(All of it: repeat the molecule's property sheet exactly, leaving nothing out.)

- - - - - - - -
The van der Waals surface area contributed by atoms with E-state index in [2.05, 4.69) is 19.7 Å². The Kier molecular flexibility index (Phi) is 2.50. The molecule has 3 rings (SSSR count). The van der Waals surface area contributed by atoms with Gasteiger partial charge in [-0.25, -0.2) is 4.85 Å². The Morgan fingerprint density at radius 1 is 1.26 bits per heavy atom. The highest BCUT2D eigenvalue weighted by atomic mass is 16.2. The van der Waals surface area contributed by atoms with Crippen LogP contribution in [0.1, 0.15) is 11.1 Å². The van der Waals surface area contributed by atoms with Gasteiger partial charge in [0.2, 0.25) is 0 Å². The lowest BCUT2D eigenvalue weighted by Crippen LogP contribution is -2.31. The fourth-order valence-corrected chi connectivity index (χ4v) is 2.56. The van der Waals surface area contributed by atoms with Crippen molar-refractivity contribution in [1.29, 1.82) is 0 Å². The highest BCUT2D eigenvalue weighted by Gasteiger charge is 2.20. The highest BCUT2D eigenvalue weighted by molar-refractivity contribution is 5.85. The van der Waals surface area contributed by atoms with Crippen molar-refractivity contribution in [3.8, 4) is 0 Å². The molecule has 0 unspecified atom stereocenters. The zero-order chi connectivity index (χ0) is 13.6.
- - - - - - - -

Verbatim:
The van der Waals surface area contributed by atoms with E-state index in [2.05, 4.69) is 19.7 Å². The Kier molecular flexibility index (Phi) is 2.50. The molecule has 3 rings (SSSR count). The van der Waals surface area contributed by atoms with Gasteiger partial charge in [-0.25, -0.2) is 4.85 Å². The Morgan fingerprint density at radius 1 is 1.26 bits per heavy atom. The highest BCUT2D eigenvalue weighted by atomic mass is 16.2. The van der Waals surface area contributed by atoms with Crippen LogP contribution in [0.1, 0.15) is 11.1 Å². The van der Waals surface area contributed by atoms with Gasteiger partial charge in [0.2, 0.25) is 0 Å². The lowest BCUT2D eigenvalue weighted by Crippen LogP contribution is -2.31. The fourth-order valence-corrected chi connectivity index (χ4v) is 2.56. The van der Waals surface area contributed by atoms with Crippen molar-refractivity contribution in [1.29, 1.82) is 0 Å². The highest BCUT2D eigenvalue weighted by Gasteiger charge is 2.20. The highest BCUT2D eigenvalue weighted by molar-refractivity contribution is 5.85. The van der Waals surface area contributed by atoms with Crippen molar-refractivity contribution in [3.8, 4) is 0 Å². The molecule has 0 unspecified atom stereocenters. The zero-order chi connectivity index (χ0) is 13.6.